A youth revolt in France boosts the far right
Photo by Michael Robinson Chavez
LA BAZOCHE-GOUET, France
Songbirds flitted among the redbud trees. The wind tickled yellow flowers in fields of rapeseed. The medieval church clock clanged on the hour.
Otherwise all was still in this one-boulangerie town in the French countryside when Marine Le Pen strode to the lectern and, with the unwavering force of a freight train, vowed to save the country on behalf of its forgotten young.
“Our youth are in despair,” the 48-year-old thundered. “I will be the voice of the voiceless.”
RISING RIGHT: A periodic examination of the people and pressures driving European politics away from the mainstream — and toward the fringe.
Two-thirds of the way back in an overflow crowd, Adrien Vergnaud knew instantly that the leader of France’s far-right National Front was speaking for him. The joblessness, the migrants, the terrorism. She was the only one who cared.
Without her, said the tautly muscled 25-year-old construction worker, his troubled country has “no future.”
But with the backing of young voters like Vergnaud, Le Pen may become the next president of France.
As the country hurtles toward the election this spring that could alter the course of European history — the first round is Sunday — Le Pen’s once-longshot and now undeniably viable bid to lead France rests heavily on an unlikely source of support.
Populist triumphs in Britain and the United States came last year despite young voters, not because of them. Millennials — generally at ease with immigration, trade and multiculturalism — lined up against both Brexit and Donald Trump. It was older voters who sought to overturn the existing order with nationalist answers to the problems of a globalized world.
“Our youth are in despair. I will be the voice of the voiceless.” Marine Le Pen
But France is a land of youthful revolts, from the 18th century barricades to the fevered university campuses of May 1968. And with youth unemployment stuck at 25 percent, Le Pen’s reactionary call to return the country to an era of lost glory by closing borders, exiting the European Union and restoring the national currency has fired the passions of young voters craving radical change.
“The National Front is trying to make us think they’ve changed. I don’t believe it.”
“We’ve been told our whole lives that everything is set. Free trade. Forgetting our borders. One currency for all of Europe. Nothing can change,” said Gaëtan Dussausaye, the mild-mannered 23-year-old leader of the National Front’s youth wing. “But young people don’t like this system. This system is a failure.”
The National Front’s strength among millennials suggests the populist wave that’s unsettled the West may be more durable than many may assume. Far from the last gasp of closed-society older voters who are demographically destined to be outnumbered by a rising tide of cosmopolitan youth, the populist insurgency could continue to build over years and decades if enough disenchanted young voters can be lured by the promise of something new.
And across Europe, that’s exactly what far-right movements are attempting. In Germany — a country where the two main parties are led by political veterans in their 60s — the anti-Muslim Alternative for Germany party is run by a fresh-faced 41-year-old. Scandinavian parliaments, meanwhile, are stocked with politicians in their 20s hailing from parties that just a decade ago were consigned to the extremist fringe.
The National Front was, until relatively recently, a fringe movement itself, seen by critics as a neo-fascist front filled with racists, anti-Semites and xenophobes and led by the convicted Holocaust denier Jean-Marie Le Pen.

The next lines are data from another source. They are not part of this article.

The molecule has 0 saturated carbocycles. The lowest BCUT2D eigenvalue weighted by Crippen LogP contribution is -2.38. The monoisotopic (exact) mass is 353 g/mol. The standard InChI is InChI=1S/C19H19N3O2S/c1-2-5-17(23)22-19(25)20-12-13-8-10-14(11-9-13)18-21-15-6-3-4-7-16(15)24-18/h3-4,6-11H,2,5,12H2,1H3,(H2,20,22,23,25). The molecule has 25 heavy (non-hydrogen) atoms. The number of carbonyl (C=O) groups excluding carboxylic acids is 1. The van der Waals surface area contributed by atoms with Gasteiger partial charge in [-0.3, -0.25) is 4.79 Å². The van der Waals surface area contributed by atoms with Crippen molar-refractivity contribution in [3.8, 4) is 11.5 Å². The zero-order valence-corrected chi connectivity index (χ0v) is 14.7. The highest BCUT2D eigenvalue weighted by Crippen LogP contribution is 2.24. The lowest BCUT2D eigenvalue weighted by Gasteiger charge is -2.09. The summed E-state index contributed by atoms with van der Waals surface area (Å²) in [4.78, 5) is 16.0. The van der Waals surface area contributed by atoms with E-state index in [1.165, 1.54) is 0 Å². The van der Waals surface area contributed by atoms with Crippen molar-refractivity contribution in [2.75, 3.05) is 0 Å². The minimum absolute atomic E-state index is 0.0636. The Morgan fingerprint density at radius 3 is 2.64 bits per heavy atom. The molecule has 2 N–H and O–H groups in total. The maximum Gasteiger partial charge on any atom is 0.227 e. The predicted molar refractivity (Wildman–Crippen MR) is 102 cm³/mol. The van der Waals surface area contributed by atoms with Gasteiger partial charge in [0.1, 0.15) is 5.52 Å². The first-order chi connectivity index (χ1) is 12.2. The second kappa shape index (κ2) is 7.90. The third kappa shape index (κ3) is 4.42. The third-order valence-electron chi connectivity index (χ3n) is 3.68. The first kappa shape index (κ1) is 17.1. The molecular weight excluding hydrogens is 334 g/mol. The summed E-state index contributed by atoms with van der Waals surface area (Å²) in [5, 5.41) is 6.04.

To many older or middle-aged voters, the party’s essential DNA remains unaltered, even as it has furiously tried to refashion its image.
“The National Front is trying to make us think they’ve changed,” said Marie-Thérèse Fortenbach, a 50-year-old who said her half-Congolese heritage has made her a victim of the sort of discriminatory practices the party long preached. “I don’t believe it.”
But the young — who have only known the party since Jean-Marie Le Pen’s generally more calculating and cautious daughter Marine took over in 2011 — have been easier to convince that the National Front’s reputation for extremism is overblown.
The party now boasts the youngest member in both the National Assembly and the Senate. Its student activists can be seen on posh Paris street corners, handing out fliers, and Le Pen has surrounded herself with a coterie of 20- and 30-something advisers. This month she delivered a speech in Bordeaux focused exclusively on youth issues, complete with a plea to her cheering young supporters to “go against the currents of history.”
There are signs they are doing just that.
If Le Pen wins, European leaders fear the disintegration of the E.U. after decades spent trying to bind the continent more closely together. And although she’s down in hypothetical second-round contests, Le Pen enjoys a commanding lead among France’s youngest voters in the 11-candidate first round, polls show. One survey has her winning nearly 40 percent of the vote among those 18 to 24, nearly double the total of her nearest competitor, Emmanuel Macron.
That’s all the more surprising because Macron, at 39, is vying to become the youngest president in French history.
But it’s consistent with recent results: The last two times voters across France went to the polls — in European elections in 2014, and in regional voting a year later — the National Front triumphed among the young.
“It’s a paradox,” said Rémy Oudghiri, a sociologist with Sociovision, a firm that conducts major surveys of French attitudes. “The young overall are open to cultural diversity, open to immigration. But among the youth, there’s a portion that is radicalized, that believes the more we open to the outside world, the more we decline.”
The difference between the two groups, Oudghiri said, is that one hasn’t bothered lately to cast ballots.
“Since only the radicalized youth goes to vote, the FN wins,” he said.
That dynamic could be especially pronounced this year. Polls show that support for Macron is shallow, with even those who say they back him unsure whether they will actually turn out for a candidate with no formal party affiliation and a platform that seeks to please both the left and right.
As a former economy minister and investment banker, the pro-E.U. Macron also struggles with young voters who don’t fit the profile of the successful urban cosmopolitan.